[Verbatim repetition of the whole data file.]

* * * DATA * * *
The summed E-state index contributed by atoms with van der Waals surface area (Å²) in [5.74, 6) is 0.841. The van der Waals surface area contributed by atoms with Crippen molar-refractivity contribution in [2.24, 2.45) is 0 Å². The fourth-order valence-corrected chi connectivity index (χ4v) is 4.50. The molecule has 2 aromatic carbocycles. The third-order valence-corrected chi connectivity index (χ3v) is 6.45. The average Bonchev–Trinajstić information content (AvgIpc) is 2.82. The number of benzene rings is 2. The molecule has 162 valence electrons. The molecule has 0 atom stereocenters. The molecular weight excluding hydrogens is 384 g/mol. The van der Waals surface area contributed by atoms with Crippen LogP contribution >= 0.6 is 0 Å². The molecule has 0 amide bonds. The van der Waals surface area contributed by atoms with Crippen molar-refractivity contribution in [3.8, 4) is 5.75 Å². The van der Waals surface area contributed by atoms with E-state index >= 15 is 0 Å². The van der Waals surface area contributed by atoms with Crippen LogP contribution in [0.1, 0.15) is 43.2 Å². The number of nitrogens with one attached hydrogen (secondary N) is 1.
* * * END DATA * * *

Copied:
The summed E-state index contributed by atoms with van der Waals surface area (Å²) in [5.74, 6) is 0.841. The van der Waals surface area contributed by atoms with Crippen molar-refractivity contribution in [2.24, 2.45) is 0 Å². The fourth-order valence-corrected chi connectivity index (χ4v) is 4.50. The molecule has 2 aromatic carbocycles. The third-order valence-corrected chi connectivity index (χ3v) is 6.45. The average Bonchev–Trinajstić information content (AvgIpc) is 2.82. The number of benzene rings is 2. The molecule has 162 valence electrons. The molecule has 0 atom stereocenters. The molecular weight excluding hydrogens is 384 g/mol. The van der Waals surface area contributed by atoms with Crippen LogP contribution >= 0.6 is 0 Å². The molecule has 0 amide bonds. The van der Waals surface area contributed by atoms with Crippen molar-refractivity contribution in [3.8, 4) is 5.75 Å². The van der Waals surface area contributed by atoms with E-state index >= 15 is 0 Å². The van der Waals surface area contributed by atoms with Crippen LogP contribution in [0.1, 0.15) is 43.2 Å². The number of nitrogens with one attached hydrogen (secondary N) is 1.